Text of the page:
A Young Person’s Guide to Transportation Jobs Part 8

A Young Person’s Guide to Transportation Jobs Part 8

9/30/2014 Umut Türker 2858 Times Read

However, if you are drawn to the massive nature of large trucks, enjoy the travel and independence, and are a good driver at all times then this could be an excellent profession for you.




The principles and practice of education for those entering the trucking profession (and described above) apply to those entering the shipping, air and railway professions. Thus, I shall not repeat that section, other than to say that you will need education for any or all professions. I do feel the need to say, though, that I had difficulty in finding a school for shipping using the Local tab at Google+ (and you may find it impossible if you live far inland). Here, I shall mention that the major shipping lines usually have their own schools, so that may be the first and best option if you are looking for a career in shipping.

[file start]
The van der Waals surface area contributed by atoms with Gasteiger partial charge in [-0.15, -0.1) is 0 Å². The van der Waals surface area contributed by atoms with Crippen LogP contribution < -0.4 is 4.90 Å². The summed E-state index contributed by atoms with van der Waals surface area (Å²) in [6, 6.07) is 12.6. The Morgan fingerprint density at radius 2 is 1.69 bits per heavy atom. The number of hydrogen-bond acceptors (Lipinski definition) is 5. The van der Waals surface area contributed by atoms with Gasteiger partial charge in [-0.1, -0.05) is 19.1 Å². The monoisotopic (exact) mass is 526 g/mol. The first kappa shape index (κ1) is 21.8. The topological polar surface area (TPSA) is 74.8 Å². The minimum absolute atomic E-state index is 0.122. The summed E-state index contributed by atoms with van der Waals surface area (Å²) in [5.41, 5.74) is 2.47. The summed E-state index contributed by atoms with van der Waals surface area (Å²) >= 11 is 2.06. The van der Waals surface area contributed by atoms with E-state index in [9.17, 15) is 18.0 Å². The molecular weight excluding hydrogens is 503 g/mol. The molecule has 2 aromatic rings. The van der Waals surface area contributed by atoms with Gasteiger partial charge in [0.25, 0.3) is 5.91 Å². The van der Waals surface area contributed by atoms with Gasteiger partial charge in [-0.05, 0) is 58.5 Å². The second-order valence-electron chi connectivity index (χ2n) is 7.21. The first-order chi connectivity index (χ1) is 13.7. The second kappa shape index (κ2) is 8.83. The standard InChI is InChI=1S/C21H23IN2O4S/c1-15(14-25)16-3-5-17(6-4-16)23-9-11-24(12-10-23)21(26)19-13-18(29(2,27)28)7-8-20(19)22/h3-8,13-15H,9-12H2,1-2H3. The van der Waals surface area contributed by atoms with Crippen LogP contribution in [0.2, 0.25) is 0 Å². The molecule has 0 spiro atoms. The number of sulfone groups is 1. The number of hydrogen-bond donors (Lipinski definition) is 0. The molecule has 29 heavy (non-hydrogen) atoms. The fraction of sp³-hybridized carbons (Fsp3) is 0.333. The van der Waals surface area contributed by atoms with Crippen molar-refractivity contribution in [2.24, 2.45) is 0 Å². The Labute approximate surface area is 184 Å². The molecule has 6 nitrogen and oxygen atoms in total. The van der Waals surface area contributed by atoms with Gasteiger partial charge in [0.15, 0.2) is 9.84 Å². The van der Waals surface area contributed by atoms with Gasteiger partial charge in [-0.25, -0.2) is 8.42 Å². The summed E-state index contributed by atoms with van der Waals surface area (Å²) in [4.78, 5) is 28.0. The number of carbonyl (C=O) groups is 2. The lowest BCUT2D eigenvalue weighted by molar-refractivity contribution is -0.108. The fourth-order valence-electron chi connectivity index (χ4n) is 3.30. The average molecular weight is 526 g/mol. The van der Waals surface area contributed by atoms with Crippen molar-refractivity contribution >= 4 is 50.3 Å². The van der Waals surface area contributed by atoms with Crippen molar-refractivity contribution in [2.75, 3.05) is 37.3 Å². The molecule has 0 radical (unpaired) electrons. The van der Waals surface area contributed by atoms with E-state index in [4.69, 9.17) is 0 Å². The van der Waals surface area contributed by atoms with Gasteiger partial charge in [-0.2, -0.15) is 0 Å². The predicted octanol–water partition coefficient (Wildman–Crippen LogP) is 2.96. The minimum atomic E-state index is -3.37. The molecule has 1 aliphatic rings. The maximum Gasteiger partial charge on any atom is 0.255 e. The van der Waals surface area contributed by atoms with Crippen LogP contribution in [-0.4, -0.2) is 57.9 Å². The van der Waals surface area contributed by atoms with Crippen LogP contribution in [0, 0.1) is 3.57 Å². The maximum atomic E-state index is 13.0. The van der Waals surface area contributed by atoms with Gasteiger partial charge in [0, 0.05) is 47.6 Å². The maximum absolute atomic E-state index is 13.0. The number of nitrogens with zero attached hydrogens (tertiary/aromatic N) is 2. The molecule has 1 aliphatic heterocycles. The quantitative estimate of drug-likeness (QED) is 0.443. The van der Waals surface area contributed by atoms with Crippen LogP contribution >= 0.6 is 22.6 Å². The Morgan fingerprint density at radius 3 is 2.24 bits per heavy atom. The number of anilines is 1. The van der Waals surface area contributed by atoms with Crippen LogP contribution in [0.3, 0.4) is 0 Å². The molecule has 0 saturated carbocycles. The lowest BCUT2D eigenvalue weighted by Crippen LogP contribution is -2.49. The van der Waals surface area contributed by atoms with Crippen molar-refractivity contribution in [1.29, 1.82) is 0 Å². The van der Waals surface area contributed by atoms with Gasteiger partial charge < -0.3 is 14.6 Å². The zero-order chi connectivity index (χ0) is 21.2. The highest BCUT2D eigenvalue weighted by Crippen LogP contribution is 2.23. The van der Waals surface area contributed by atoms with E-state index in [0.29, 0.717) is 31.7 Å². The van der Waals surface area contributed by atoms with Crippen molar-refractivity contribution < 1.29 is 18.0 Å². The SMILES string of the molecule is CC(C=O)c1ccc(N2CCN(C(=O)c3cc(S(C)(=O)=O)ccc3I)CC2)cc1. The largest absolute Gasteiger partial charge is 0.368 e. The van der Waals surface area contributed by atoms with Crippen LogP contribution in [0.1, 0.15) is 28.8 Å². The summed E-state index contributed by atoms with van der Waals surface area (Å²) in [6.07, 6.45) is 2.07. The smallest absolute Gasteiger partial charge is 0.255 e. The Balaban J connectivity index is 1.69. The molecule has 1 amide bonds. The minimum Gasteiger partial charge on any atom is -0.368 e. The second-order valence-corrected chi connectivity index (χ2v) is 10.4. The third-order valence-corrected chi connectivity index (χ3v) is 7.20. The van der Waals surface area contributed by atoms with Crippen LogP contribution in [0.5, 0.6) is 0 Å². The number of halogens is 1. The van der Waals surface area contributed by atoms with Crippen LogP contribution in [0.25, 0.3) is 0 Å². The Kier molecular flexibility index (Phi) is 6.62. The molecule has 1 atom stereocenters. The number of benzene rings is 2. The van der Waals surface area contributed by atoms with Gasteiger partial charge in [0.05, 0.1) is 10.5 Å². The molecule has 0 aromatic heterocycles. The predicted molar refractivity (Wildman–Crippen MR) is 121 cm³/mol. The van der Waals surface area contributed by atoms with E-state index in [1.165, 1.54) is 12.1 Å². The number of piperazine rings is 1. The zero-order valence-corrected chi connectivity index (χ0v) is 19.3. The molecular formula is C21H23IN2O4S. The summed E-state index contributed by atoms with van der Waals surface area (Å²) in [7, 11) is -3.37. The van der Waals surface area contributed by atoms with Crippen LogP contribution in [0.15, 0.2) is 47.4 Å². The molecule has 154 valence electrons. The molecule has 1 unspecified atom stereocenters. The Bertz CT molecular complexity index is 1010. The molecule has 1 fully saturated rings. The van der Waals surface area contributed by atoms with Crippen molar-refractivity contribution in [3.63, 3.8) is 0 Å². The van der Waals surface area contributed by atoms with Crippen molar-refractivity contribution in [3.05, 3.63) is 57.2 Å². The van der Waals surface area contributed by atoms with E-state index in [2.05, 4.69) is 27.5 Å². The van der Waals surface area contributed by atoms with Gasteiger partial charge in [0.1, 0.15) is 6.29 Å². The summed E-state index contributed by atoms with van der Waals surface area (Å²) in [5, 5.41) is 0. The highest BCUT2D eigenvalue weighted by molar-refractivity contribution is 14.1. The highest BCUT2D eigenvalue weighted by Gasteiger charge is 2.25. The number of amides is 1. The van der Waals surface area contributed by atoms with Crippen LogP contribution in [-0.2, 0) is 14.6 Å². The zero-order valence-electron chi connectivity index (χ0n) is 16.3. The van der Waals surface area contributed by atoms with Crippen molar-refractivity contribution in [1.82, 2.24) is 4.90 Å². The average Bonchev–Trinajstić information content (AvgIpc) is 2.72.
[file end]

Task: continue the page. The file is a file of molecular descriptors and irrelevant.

The principles and practice of life for those entering the truck driving profession (especially in regards to life on the road) apply to those aboard cargo ships--perhaps even more so. Truck drivers usually drive alone, although at the beginning and at the end of their journeys or assignments, they do interact with people (their bosses or colleagues, and then the customers, or purchasers of the freight). Moreover, whenever they eat at a restaurant then they interact with the employees and perhaps even fellow patrons. People on cargo ships do have the luxury of being with others, although because it can be for weeks on end, it can be tiring and even stressful if you cannot get along with another employee. Also, whereas truck drivers do have the luxury of seeing a varied landscape, for cargo ship employees, it is the same view of the same sea.